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Four Seasons Centre for the Performing Arts
Four Seasons Centre viewed from above
Address
City
Country Canada
Architect Diamond+Schmitt
Owned by Canadian Opera Company
Capacity 2,071
Type Opera house
Opened June 14, 2006
www.coc.ca/AboutTheCOC/FourSeasonsCentre.aspx

The Four Seasons Centre for the Performing Arts is a 2,071-seat theatre in Toronto, Ontario, Canada which had its grand opening Wednesday, June 14, 2006. The first actual performance however, commenced in September 2006 with the first Canadian production of Richard Wagner's Der Ring Des Nibelungen. The theatre, designed by Jack Diamond, is at the southeast corner of University Avenue and Queen Street West, across from Osgoode Hall. The land on which it is located was a gift from the Government of Ontario.

Contents

History

The venue is the home of the Canadian Opera Company (COC) and the National Ballet of Canada, replacing the Sony Centre for the Performing Arts (earlier named the Hummingbird Centre and O'Keefe Centre) that had housed the COC for some 40 years. Earlier in the city's history the Grand Opera House had stood at Bay and Adelaide, but it was demolished in 1927.

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Failed Bay St project

There had been a long standing desire to replace the O'Keefe Centre with lobbying led by financier Hal Jackman, president of the Ballet Opera House corporation. In 1984 Ontario premier Bill Davis promised that a piece of provincial owned land at Bay and Wellesley would be the home for the new opera house. The prime real estate was estimated to be worth some $75 million.[1] A design competition was won by Moshe Safdie who proposed a strikingly postmodern project (Image). In 1988 the project was approved and the existing stores and government offices on the site were demolished.

In 1990 a new provincial government was elected under Bob Rae. The new NDP government found the $311 million project excessively costly, especially as the province was faced with a large deficit due to the recession. The province was also still dealing with the $550 million cost of the SkyDome project that had become a financial disaster for the government and worried about a sequel. The government attempted to reduce the costs of the project, but the Opera House corporation refused to modify the design. Thus two months after being elected the new government withdrew its funding for the project.[2] In 1992 the province finally cancelled the project and the land was sold to developers. Two towers in the "Opera Place" development have been built on Bay Street, but as of 2009 the rest of the property remains vacant.

University Avenue project

R. Fraser Elliott Hall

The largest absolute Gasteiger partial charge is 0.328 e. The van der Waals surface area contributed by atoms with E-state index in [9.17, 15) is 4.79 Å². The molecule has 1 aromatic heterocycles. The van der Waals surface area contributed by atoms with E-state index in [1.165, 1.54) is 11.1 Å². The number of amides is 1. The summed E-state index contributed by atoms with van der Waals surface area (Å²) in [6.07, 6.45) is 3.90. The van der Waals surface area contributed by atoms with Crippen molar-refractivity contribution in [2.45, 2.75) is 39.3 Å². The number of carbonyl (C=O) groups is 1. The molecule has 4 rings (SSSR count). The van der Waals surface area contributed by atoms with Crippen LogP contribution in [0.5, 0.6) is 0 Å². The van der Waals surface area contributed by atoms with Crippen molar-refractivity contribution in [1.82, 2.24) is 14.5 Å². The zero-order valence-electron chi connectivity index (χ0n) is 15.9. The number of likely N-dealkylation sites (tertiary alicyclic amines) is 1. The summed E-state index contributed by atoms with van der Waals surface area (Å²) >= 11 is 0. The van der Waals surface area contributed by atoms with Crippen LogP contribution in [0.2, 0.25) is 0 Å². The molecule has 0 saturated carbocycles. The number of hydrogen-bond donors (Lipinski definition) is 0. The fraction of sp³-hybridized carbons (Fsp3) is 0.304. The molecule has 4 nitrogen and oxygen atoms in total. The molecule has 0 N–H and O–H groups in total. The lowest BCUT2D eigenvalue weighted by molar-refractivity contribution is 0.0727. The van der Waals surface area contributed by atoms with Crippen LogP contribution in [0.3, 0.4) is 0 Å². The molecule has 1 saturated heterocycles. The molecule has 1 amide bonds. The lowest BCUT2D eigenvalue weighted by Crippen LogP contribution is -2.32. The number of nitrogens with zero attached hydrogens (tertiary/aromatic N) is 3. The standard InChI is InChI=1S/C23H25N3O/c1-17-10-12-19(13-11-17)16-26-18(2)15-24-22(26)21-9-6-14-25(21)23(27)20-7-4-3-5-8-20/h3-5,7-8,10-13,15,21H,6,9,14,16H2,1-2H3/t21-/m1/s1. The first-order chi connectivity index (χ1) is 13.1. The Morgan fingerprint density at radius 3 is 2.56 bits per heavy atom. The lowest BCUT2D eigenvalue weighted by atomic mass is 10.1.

In 1997 the province promised a parking lot that had previously been the site of offices for the Supreme Court of Ontario at Queen and University for the project. The lot was valued at C$31 million and the federal and provincial governments also pledged funding for a new more modest project that would only cost some $130 million. The original plan called for an 190 metre tower of offices and condominiums to be built by Cadillac Fairview that would help fund the project. It would be further supplemented by a $20 million donation by Christopher Ondaatje. However both Cadillac-Fairview and Ondaatje developed concerns about the project and pulled out. More importantly the municipal government of Mel Lastman refused to provide and municipal funding.[3] The project collapsed again in 2000.

In 2002 the COC under Richard Bradshaw launched a new set of plans that included a $20 million donation from the Four Seasons hotel chain in exchange for perpetual naming rights to the complex. The COC organized a competition to select an architect for the new theatre. Ten firms of architects submitted their proposals, from which Canadian Diamond and Schmitt Architects was selected as the winner for its modernist design. The complex took three years to construct at an estimated cost of $181 million. Elevator access to the concourse level of Osgoode subway station was integrated into the construction of the Centre, which along with an elevator to the platform level within the fare paid area, makes the station fully wheelchair accessible.[4]

The auditorium is modelled after European opera houses, with its five-tiered, horseshoe-shaped auditorium. Collaborating with Diamond Schmitt, New York-based theatre planning and design specialists Fisher Dachs Associates designed the room’s geometry and seating configuration to bring every seat as close to the stage as possible, maximizing a sense of intimacy between audience members and the performers. Every seat was computer-modeled in 3D to insure the best possible sightlines.

The COC and its design team attempted to create the best natural acoustics possible, guided by acoustician Bob Essert of Sound Space Design and a team that included Aercoustics Engineering, Wilson Ihrig & Associates and Engineering Harmonics.

The inaugural production in the new opera house was Richard Wagner’s epic tetralogy Der Ring des Nibelungen (The Ring of the Nibelung), attended by Governor General Michaëlle Jean, as well as numerous other Canadian luminaries. Three complete Ring Cycles were performed in September 2006.

References

  1. ^ "It's back to Bay St. for ballet-opera house" Rosemary Speirs Toronto Star.Jul 20, 1988. pg. A.1
  2. ^ "Province withdraws $55M support from Toronto opera house." Mark Hallman. Financial Post. Nov 12, 1990. pg. 2
  3. ^ "Phantoms haunted COC's great vision;" Toronto Star. Mar 19, 2000. pg. 1
  4. ^ Installation Of Elevators At Osgoode Station

External links

Coordinates: 43°39′2.40″N 79°23′7.87″W / 43.650667°N 79.3855194°W / 43.650667; -79.3855194


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